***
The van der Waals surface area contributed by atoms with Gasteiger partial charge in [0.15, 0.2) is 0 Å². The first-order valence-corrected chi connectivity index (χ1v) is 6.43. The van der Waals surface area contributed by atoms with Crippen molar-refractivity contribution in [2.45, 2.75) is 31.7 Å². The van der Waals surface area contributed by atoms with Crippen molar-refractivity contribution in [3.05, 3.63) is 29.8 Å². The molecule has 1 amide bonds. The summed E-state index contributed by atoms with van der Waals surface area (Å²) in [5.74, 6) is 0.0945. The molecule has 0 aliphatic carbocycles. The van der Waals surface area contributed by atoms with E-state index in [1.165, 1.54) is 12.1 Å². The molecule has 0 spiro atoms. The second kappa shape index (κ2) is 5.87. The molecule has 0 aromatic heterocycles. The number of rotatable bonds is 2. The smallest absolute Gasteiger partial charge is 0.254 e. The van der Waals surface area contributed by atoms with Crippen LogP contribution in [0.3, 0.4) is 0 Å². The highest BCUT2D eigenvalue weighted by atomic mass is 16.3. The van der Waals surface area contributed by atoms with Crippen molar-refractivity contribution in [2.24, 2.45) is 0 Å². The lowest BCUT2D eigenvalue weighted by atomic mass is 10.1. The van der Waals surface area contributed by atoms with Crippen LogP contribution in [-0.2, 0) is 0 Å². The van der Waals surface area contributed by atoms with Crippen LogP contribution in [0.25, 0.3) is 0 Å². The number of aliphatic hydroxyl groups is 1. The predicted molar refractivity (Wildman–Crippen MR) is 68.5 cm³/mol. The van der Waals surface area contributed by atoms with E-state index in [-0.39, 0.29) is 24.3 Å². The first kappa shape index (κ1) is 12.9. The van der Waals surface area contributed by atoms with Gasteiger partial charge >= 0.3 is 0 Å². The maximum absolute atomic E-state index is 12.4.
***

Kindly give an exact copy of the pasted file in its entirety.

The van der Waals surface area contributed by atoms with Gasteiger partial charge in [0.15, 0.2) is 0 Å². The first-order valence-corrected chi connectivity index (χ1v) is 6.43. The van der Waals surface area contributed by atoms with Crippen molar-refractivity contribution in [2.45, 2.75) is 31.7 Å². The van der Waals surface area contributed by atoms with Crippen molar-refractivity contribution in [3.05, 3.63) is 29.8 Å². The molecule has 1 amide bonds. The summed E-state index contributed by atoms with van der Waals surface area (Å²) in [5.74, 6) is 0.0945. The molecule has 0 aliphatic carbocycles. The van der Waals surface area contributed by atoms with E-state index in [1.165, 1.54) is 12.1 Å². The molecule has 0 spiro atoms. The second kappa shape index (κ2) is 5.87. The molecule has 0 aromatic heterocycles. The number of rotatable bonds is 2. The smallest absolute Gasteiger partial charge is 0.254 e. The van der Waals surface area contributed by atoms with Crippen LogP contribution in [0.3, 0.4) is 0 Å². The highest BCUT2D eigenvalue weighted by atomic mass is 16.3. The van der Waals surface area contributed by atoms with Crippen molar-refractivity contribution in [2.24, 2.45) is 0 Å². The lowest BCUT2D eigenvalue weighted by atomic mass is 10.1. The van der Waals surface area contributed by atoms with Crippen LogP contribution in [-0.2, 0) is 0 Å². The van der Waals surface area contributed by atoms with Crippen LogP contribution in [0.25, 0.3) is 0 Å². The number of aliphatic hydroxyl groups is 1. The predicted molar refractivity (Wildman–Crippen MR) is 68.5 cm³/mol. The van der Waals surface area contributed by atoms with E-state index in [-0.39, 0.29) is 24.3 Å². The first kappa shape index (κ1) is 12.9. The van der Waals surface area contributed by atoms with Gasteiger partial charge >= 0.3 is 0 Å². The maximum absolute atomic E-state index is 12.4.